Hombro y codo

Is A One-Week X-Ray Follow-Up Necessary For Acute Proximal Humeral Fractures Treated Conservatively? A Prospective Multicenter Randomized Study

Laura Valls Bartrolí1, Joan Miquel Noguera2, Mònica Salomó Domènech2, Elisa Cassart Masnou3, Raquel Martínez Torregrosa4, Ivet Parés Alfonso5, Fernando Santana Pérez5, Carlos Torrens Cánovas5

1. Hospital Universitari d’Igualada (CSA), Igualada, Spain

2. Parc Taulí Hospital Universitari, Sabadell, Spain

3. Hospital Universitari Germans Trias i Pujol, Badalona, Spain

4. Hospital Sant Joan de Deu- Fundació Althaia, Manresa, Spain

5. Parc de Salut Mar, Barcelona, Spain



In the management of conservatively treated proximal humeral fractures (PHF), it is common practice to conduct a one-week X-ray follow-up to identify potential fracture displacements that may necessitate surgical intervention.



The objective of this study was to assess the necessity of a one-week X-ray evaluation for conservatively treated PHF.


Study Design & Methods

Prospective randomized multicentric study involving 4 medical centers. Inclusion criteria encompassed patients over 18 and under 85 years of age, a fracture duration of less than 3 weeks, and an absence of previous shoulder pathology. Exclusion criteria included dementia and limitations in participating in a rehabilitation program. Patients were randomly assigned to either Group I (with a one-week X-Ray assessment) or Group II (without X-ray assessment). Pain levels were assessed using the Visual Analog Scale (VAS) at 1 and 3 weeks, as well as at 3 and 6 months. The Constant Score and Simple Shoulder Test (SST) were recorded at 6 and 12 months. Complications were documented in both groups, including cases in Group II where a one-week examination was deemed necessary for any reason. The power of the study was set for 90 patients, and data analysis was carried out on an intention-to-treat basis.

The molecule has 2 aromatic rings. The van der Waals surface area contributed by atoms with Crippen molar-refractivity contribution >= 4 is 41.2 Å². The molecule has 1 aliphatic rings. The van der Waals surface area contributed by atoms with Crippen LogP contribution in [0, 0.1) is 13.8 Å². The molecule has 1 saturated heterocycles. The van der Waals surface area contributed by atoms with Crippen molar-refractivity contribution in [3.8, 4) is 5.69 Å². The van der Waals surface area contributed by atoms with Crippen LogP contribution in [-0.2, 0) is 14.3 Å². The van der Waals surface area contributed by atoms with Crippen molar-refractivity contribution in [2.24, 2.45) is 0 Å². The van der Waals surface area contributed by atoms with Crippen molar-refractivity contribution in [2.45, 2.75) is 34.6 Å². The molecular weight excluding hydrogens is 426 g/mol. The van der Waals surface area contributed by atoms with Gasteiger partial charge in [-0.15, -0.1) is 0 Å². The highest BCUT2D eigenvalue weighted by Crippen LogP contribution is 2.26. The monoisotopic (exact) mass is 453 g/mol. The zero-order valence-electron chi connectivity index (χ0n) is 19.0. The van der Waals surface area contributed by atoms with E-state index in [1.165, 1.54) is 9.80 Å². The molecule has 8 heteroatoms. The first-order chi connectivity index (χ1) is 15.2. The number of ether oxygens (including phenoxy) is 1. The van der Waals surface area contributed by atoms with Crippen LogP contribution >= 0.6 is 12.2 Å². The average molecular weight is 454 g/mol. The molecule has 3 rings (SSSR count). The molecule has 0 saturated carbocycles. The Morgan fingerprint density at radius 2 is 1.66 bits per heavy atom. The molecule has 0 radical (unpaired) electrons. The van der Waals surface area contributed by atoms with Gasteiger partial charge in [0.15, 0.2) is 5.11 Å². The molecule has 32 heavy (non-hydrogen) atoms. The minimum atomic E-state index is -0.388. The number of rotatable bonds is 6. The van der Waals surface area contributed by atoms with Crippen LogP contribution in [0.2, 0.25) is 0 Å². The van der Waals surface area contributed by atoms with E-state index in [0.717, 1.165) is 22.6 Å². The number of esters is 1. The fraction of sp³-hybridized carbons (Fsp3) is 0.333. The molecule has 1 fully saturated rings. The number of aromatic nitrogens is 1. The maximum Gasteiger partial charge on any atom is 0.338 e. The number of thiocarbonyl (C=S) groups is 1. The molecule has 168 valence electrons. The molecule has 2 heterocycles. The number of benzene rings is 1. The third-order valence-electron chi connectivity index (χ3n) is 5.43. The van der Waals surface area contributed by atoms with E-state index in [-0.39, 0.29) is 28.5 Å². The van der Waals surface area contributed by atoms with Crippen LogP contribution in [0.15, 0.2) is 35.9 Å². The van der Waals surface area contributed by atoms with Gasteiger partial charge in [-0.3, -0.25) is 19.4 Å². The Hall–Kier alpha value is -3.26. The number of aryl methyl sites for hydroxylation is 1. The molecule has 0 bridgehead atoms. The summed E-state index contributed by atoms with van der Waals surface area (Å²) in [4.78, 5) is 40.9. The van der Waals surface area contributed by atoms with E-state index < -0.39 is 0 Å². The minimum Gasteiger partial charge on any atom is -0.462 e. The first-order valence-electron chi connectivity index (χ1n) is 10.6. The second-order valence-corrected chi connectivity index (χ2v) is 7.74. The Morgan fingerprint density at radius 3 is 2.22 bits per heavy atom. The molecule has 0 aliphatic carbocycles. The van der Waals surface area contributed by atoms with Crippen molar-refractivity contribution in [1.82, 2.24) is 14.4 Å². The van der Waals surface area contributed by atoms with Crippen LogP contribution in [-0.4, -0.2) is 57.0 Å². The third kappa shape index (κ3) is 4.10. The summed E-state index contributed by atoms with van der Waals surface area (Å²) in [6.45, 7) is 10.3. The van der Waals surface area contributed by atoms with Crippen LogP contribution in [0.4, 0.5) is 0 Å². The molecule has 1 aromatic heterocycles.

A total of 142 patients were included in the study. There were no statistically significant differences between the two groups regarding age, gender, hand dominance, and the type of fracture as classified by Neer. Additionally, there were no significant differences in terms of VAS scores at 1 and 3 weeks, and at 3 and 6 months (6.04 in Group I vs 6.09 in Group II, p.914; 4.49 in Group I vs 4.07 in Group II, p.351; 2.69 in Group I vs 2.16 in Group II, p.229; 2.11 in Group I vs 1.7 in Group II, p.353). The Constant Score results at 6 and 12 months also revealed no statistically significant differences (63.6 inGroup I vs 64.2 in Group I, p.871; 70.7 in Group I vs 70.8 in Group II, p.892). Similarly, there were no significant variations in SST scores at 6 and 12 months (8.4 in Group I vs 8.3 in Group II, p.864; 11.4 in Group I vs 9.3 in Group II, p.319). Notably, one patient in Group I required surgery at the 10-months follow-up due to avascular necrosis, while no other patients in either group necessitated further surgical interventions or alterations in their treatment regimen. A total of 10 complications were reported (5 in each group), predominantly associated with stiffness and avascular necrosis.



Based on the findings of this study, it can be concluded that a one-week X-Ray follow-up is not essential for conservatively treated proximal humeral fractures.

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